HON 440-1002: Supreme Court and American Life

Tuesday, 2:30-5:15 PM
Instructor: Dr. Michael Green

The U.S. Supreme Court decided the 2000 presidential election, and Americans accepted the result--some not happily, but they accepted it. Yet the court, as one of its justices says, has no armies, and no one can watch its proceedings on television. How does the court work? What role does it play in our society? How do justices get appointed--and why are there only two women justices but six Catholics, with liberal and moderate justices who once were attacked as conservatives and conservatives who vote with liberals? This course will explore that through reading, lecture, discussion, video, and other sources.

HON 440-1003: A History of American Violence

Tuesday, 2:30-5:15 PM
Instructor: Dr. Michael J. Alarid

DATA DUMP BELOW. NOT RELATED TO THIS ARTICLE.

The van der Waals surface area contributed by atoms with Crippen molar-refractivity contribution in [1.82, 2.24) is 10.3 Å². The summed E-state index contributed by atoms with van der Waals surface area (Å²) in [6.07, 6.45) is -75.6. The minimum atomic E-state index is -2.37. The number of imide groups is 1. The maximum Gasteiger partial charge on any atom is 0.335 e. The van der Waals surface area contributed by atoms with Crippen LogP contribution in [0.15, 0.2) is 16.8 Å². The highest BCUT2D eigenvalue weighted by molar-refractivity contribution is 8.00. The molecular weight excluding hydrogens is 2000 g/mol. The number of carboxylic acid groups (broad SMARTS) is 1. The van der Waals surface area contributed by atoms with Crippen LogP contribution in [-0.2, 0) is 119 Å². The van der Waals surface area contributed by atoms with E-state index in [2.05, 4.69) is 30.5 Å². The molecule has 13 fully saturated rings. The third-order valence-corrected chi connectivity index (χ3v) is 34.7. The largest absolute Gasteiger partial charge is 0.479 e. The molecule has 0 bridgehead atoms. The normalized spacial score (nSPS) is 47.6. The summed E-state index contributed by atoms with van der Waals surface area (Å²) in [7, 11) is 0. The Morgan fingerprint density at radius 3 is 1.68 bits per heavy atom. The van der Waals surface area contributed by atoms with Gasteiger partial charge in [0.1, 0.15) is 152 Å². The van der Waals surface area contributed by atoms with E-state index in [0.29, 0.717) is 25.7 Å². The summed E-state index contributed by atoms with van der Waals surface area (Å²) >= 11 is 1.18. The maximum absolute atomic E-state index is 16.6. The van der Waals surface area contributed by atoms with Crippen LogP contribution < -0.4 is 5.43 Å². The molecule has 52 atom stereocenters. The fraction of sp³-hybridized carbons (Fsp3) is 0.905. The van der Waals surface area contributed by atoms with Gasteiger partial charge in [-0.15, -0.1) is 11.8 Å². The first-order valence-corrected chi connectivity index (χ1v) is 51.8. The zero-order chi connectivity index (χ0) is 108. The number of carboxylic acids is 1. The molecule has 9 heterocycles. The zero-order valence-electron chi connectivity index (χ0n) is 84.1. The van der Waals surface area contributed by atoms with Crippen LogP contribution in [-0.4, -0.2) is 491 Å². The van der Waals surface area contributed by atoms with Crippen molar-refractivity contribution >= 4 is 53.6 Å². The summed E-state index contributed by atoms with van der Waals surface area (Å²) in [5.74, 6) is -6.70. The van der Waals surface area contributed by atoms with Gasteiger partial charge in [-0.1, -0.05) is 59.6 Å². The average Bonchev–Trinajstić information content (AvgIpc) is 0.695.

The United States has long held the dubious distinction of being the most homicidal nation among affluent world democratic societies, with a rate four to ten times higher than comparable nations. Violence, especially homicide, has been endemic in the U.S. since the earliest European colonization of the Americas and scholars have long struggled to explain why the United States in particular has remained so homicidal. These same scholars have proposed numerous theories, which include America’s abundance of guns, America’s long history of racial strife, and America’s poverty, which was caused by centuries of unchecked capitalism. However, none of these theories have proven sufficient. In this course we will examine the latest theory that seeks to explain why Americans are so homicidal. We will consider the social, political, and economic factors at play, in addition to how the legal system and lawmakers have attempted to deal with America’s homicide problem. Utilizing Randolph Roth’s latest book, American Homicide, we will first explore why Americans resort to murder, both over time and by region. With Roth’s thesis as our framework for understanding homicide, we will transform our enquiry into a study of violence more broadly. We will examine numerous case studies of violence and homicide in American history, first at home and later during times of war. Our journey will take place across time and space: from the 17th to the 21st centuries and from the eastern United States, to the American Southwest, to the islands of Southeast Asia. Ultimately, our goal will be to search for patterns in the history of the United States to uncover why violence is so endemic in American culture.